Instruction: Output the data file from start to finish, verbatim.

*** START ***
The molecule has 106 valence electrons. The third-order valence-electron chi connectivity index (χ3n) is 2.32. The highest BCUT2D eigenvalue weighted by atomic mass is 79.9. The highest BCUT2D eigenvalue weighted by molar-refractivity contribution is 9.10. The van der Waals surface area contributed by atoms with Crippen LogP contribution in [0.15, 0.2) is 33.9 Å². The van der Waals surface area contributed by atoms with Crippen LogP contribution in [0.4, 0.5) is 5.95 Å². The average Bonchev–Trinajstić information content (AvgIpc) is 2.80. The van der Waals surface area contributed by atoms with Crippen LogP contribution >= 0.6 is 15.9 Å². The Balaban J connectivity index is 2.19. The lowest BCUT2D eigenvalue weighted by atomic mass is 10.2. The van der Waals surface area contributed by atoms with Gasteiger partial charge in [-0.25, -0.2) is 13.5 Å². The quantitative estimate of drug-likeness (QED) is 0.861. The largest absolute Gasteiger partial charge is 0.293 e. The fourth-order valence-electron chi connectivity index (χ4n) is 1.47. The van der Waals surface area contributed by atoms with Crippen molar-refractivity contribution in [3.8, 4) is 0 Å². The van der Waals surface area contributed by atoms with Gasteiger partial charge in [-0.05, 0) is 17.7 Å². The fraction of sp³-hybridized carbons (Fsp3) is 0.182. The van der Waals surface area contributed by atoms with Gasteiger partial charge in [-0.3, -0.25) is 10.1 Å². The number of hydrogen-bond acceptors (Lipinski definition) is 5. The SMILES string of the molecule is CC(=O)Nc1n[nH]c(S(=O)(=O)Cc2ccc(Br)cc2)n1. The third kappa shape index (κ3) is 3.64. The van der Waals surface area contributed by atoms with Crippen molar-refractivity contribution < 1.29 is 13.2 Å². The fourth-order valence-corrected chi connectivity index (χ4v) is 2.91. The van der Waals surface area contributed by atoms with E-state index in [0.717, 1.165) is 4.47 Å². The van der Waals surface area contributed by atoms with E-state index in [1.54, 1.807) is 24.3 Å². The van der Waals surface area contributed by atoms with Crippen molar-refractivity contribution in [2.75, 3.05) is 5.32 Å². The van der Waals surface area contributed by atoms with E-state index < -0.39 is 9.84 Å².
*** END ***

The molecule has 106 valence electrons. The third-order valence-electron chi connectivity index (χ3n) is 2.32. The highest BCUT2D eigenvalue weighted by atomic mass is 79.9. The highest BCUT2D eigenvalue weighted by molar-refractivity contribution is 9.10. The van der Waals surface area contributed by atoms with Crippen LogP contribution in [0.15, 0.2) is 33.9 Å². The van der Waals surface area contributed by atoms with Crippen LogP contribution in [0.4, 0.5) is 5.95 Å². The average Bonchev–Trinajstić information content (AvgIpc) is 2.80. The van der Waals surface area contributed by atoms with Crippen LogP contribution >= 0.6 is 15.9 Å². The Balaban J connectivity index is 2.19. The lowest BCUT2D eigenvalue weighted by atomic mass is 10.2. The van der Waals surface area contributed by atoms with Gasteiger partial charge in [-0.25, -0.2) is 13.5 Å². The quantitative estimate of drug-likeness (QED) is 0.861. The largest absolute Gasteiger partial charge is 0.293 e. The fourth-order valence-electron chi connectivity index (χ4n) is 1.47. The van der Waals surface area contributed by atoms with Crippen molar-refractivity contribution in [3.8, 4) is 0 Å². The van der Waals surface area contributed by atoms with Gasteiger partial charge in [-0.05, 0) is 17.7 Å². The fraction of sp³-hybridized carbons (Fsp3) is 0.182. The van der Waals surface area contributed by atoms with Gasteiger partial charge in [-0.3, -0.25) is 10.1 Å². The number of hydrogen-bond acceptors (Lipinski definition) is 5. The SMILES string of the molecule is CC(=O)Nc1n[nH]c(S(=O)(=O)Cc2ccc(Br)cc2)n1. The third kappa shape index (κ3) is 3.64. The van der Waals surface area contributed by atoms with Crippen molar-refractivity contribution < 1.29 is 13.2 Å². The fourth-order valence-corrected chi connectivity index (χ4v) is 2.91. The van der Waals surface area contributed by atoms with E-state index in [0.717, 1.165) is 4.47 Å². The van der Waals surface area contributed by atoms with E-state index in [1.54, 1.807) is 24.3 Å². The van der Waals surface area contributed by atoms with Crippen molar-refractivity contribution in [2.75, 3.05) is 5.32 Å². The van der Waals surface area contributed by atoms with E-state index < -0.39 is 9.84 Å².